Going to conferences normally involves a significant investment of time and money. So it’s important to get as much as you can out of them.
One of the most valuable things you can get from a conference is contacts. These can build into a network of people that will be valuable to you throughout your career.
Building professional contacts can be daunting, especially if you are just starting out on your career. But never fear, like any daunting task, contact-making is easier if you break it down into small actionable chunks.
So here are 15 practical ways to make contacts at conferences:
1. Before you start, have your introduction already worked out in your head. It is amazing how any hope of forming a concise sentence, explaining who you are and what you are researching, can evaporate when you are unprepared for an introduction.
2. Talk to the person sitting next to you in a session. Ask them a question about the last talk while the speakers change over.
3. Use your supervisor’s contacts: Ask him/her to suggest key people and make introductions.
4. Attend everything you can; demos, workshops, tutorials, mixers. The more you mix, the more contacts you will make.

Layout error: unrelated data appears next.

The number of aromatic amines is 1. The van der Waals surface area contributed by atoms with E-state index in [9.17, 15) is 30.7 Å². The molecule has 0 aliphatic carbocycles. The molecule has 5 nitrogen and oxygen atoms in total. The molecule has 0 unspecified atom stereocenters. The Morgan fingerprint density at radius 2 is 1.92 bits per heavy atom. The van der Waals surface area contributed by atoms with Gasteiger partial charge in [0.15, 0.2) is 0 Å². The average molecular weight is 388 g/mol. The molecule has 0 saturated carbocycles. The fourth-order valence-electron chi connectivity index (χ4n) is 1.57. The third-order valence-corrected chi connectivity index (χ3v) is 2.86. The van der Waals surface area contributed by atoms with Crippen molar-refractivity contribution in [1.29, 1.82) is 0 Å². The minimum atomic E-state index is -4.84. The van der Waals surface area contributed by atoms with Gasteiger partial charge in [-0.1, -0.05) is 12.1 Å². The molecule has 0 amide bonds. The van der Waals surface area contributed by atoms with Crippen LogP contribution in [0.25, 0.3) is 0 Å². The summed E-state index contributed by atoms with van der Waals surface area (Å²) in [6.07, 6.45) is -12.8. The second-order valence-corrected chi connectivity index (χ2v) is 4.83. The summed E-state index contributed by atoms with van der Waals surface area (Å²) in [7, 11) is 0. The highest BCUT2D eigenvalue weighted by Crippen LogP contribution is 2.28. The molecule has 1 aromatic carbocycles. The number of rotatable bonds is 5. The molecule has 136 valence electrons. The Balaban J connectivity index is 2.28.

5. Make a point of having lunch with someone different every day.
6. Attend the industry exhibits. There are many good reasons for doing this. Check out why here.
7. Ask a question to a presenter. If it is a good question, people will remember you and might introduce themselves to you afterward.
8. Don’t forget small-talk. It doesn’t have to be all about science and in fact, you are much more likely to make a lasting connection if you can find a connection on a personal level.
9. Present a poster, or even better, a talk. Lots of people will want to ask you about your work. Check out these articles on writing posters and giving presentations.
10. Have a networking strategy for mixer sessions. Scan the attendee list to pinpoint the people you’d like to meet and use your strategy to try and make a connection with as many of them as possible. For ideas on networking strategies, take a look at this article.
11. Help other people out by making introductions for them. This builds goodwill, and hopefully, they will do the same for you.
12. Take business cards. You might think that you are “only a PhD student” so you don’t need business cards. But you do.
13. Always keep promises you make – make sure you actually send them that paper or piece of data.
14. Follow up good conversations with a thank-you email and perhaps suggest specific interactions e.g. send them a copy of your next paper, visit them next time you are in their town, or invite them to speak at your institution.
15. Above all, be friendly and be yourself.
Can you think of any more?